Andy Baker finds Perreaux’s new phono preamp is something to crow about, and uses many complementary words to describe this exceptional product for the “now” generation. The vinyl generation, that is.
MY KIDS WANT a turntable for their bedroom. This request was as much a pleasure to hear as when they tell me they love me. The two of them, boys aged nine and 10, are developing quite a good and varied taste in music, which thus far they’ve been collecting on their respective iPods. They love Damon Albarn’s Gorillaz project, and the other day my oldest asked if I could put some more John Grant and Kurt Vile on his device, while the nine year old wanted some more Richard Thompson. Then he asked if I could set up a “proper” stereo in their room with a turntable, and his eyes lit up when I suggested they could save their pocket money and start a record collection of their own (you’ve got thousands, Dad!) To be fair, they also wanted a flat-screen television, DVD player and PlayStation in their room, but that part of the request was greeted with a swift and firm “nope”.
The point is, vinyl is here to stay, and any interest among the young should be encouraged and nurtured rather than dismissed as a mere passing fad for hipsters, as some ignorant commentators have tried to do. There’s a stunning array of vinyl playback equipment out there, and it isn’t just about companies cashing in and trying to make a quick buck while they can – this is serious stuff. Why else would New Zealand’s Perreaux invest so much time, effort and money into their new Audiant VP3 phono stage?
Build And Features
A big step up from Perreaux’s last phonostage, the discontinued SXV2, the VP3 sits in nicely with the rest of the Audiant range, namely the 80i integrated amplifier, the DP32 DAC/pre-amp and the 100p power amp, and shares similar dimensions along with the same two-tone chassis, distinguished by the lovely silver sandblasted aluminium top that folds down over the front, incorporating the black perspex touch button display panel.
Here you can turn the unit in and out of standby and select between moving magnet, moving coil and mono settings. The VP3 features two separate inputs for MM and MC cartridges arranged for lowest possible noise and total channel separation, while the outputs – one set balanced, one unbalanced – use separate buffer stages. This means you can have two turntables or tonearms, with two different cartridges, connected at the same time with the ability to safely switch between the two without disturbing the signal. And by two cartridges, I mean of course one MM and one low output MC or a low output MC and a high output MC, not to forget that at least one of these could of course be a mono cart.
This all seems very audiophile-friendly but perhaps even more so are the 36 dip switches with which you can adjust gain, loading and capacitance settings for individual cartridge – and listener – requirements. The capacitance can be adjusted for moving magnet users either to help reject radio frequency interference or, perhaps more importantly for the tweakers, to cater for the capacitance of their tonearm cable in order to tweak the frequency response to their systems. Capacitance is usually incorporated into a phono circuit but user-adjustability is a feature not often seen on phonostages, let alone affordable models, though I have seen it used specifically as a kind of RF filter. The addition of the mono output is a nice touch for those who own mono records and cartridges and want to get the best out of that format. Mono is slowly gaining a bit of a following and although I have several mono records myself, I have yet to seriously pursue the matter.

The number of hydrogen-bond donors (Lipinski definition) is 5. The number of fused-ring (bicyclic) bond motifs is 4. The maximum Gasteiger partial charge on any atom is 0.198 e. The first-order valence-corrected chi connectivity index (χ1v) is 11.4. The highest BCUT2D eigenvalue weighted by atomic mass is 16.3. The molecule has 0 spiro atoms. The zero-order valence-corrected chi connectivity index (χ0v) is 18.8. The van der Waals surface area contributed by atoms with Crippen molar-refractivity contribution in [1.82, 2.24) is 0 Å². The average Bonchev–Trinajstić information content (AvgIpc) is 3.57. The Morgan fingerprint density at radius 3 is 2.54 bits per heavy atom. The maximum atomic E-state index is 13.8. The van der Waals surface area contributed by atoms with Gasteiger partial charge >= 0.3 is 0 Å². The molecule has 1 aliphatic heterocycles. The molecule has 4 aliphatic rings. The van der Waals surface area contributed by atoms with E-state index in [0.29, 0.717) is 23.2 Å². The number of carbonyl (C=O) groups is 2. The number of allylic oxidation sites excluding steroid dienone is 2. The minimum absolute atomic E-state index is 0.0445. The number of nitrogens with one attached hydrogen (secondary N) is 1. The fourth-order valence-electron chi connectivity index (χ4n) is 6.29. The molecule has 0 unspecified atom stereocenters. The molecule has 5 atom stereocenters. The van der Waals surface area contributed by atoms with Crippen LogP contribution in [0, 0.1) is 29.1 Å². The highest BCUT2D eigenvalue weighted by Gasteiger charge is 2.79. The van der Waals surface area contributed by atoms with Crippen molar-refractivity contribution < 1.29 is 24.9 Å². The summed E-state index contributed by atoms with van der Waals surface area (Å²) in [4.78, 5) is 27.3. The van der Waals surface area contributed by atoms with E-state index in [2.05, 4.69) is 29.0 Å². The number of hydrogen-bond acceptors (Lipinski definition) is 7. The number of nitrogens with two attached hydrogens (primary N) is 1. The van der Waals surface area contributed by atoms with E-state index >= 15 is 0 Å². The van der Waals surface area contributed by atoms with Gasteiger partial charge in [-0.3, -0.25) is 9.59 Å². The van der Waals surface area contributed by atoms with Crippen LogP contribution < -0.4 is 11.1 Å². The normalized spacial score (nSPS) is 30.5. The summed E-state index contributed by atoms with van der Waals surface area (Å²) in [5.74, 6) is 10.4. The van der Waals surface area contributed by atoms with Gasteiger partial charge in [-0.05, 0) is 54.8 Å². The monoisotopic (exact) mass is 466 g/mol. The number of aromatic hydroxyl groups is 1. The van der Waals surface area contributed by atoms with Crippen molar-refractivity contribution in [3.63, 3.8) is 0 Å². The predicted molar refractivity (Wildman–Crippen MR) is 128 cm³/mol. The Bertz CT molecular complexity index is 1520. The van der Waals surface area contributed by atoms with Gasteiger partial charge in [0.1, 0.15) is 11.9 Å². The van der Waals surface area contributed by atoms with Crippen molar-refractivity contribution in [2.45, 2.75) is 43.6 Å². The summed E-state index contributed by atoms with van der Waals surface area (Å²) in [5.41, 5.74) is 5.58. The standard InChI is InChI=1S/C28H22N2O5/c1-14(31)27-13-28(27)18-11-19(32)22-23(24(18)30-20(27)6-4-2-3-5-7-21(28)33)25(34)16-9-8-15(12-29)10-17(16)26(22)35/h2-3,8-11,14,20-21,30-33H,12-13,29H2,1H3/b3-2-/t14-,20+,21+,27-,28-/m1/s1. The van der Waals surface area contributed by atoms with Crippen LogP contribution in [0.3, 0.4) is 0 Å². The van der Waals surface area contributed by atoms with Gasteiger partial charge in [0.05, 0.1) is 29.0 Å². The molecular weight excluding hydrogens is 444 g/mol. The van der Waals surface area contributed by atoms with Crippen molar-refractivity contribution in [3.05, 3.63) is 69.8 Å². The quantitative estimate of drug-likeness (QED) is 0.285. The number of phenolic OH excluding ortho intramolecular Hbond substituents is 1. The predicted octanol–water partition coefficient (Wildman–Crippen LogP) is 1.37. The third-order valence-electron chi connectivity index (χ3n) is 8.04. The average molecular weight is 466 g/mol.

Users can also switch from standard RIAA to the somewhat divisive ‘IEC’ RIAA equalisation if they feel the need to reduce subsonic noise generated by a warped record or noisy turntable/tonearm.
All of this is explained, with the assistance of tables and examples, within the excellent owner’s manual, though I have to admit, the casual user may get a little confused with all the different setting options. This is no plug’n’play phonostage, so I suspect a little prior experience might make things a bit easier. Having a friendly dealer (or mate) who can help is a good idea too.
Perreaux, with the aid of several worldwide test subjects, have tested an impressive range of cartridges before finalising the VP3 design. Low and high output moving coils including Benz, Ortofon, Dynavector and Koetsu were employed along with moving magnets from Clearaudio, Linn, Audio Technica; a Shure M97XE was used and even a humble, but no less worthy, Ortofon OM5e. Several mono cartridges were also trialled, naturally.
Inside, the circuits are mounted upside-down from the top of the chassis, arranged in a mirror layout and kept separate from the shielded toroidal power transformer, resulting in low noise and completely separate channels. A good quality power supply is a must, particularly where phonostages are concerned, because it can be so easy to degrade the quality of sound with noise and filth emanating from a poorly suited design. Thus, Perreaux claim to have achieved an ultra low-noise solution. Thin film surface mount resistors are used in the signal path and polyester metal capacitors are used for their longevity and stability.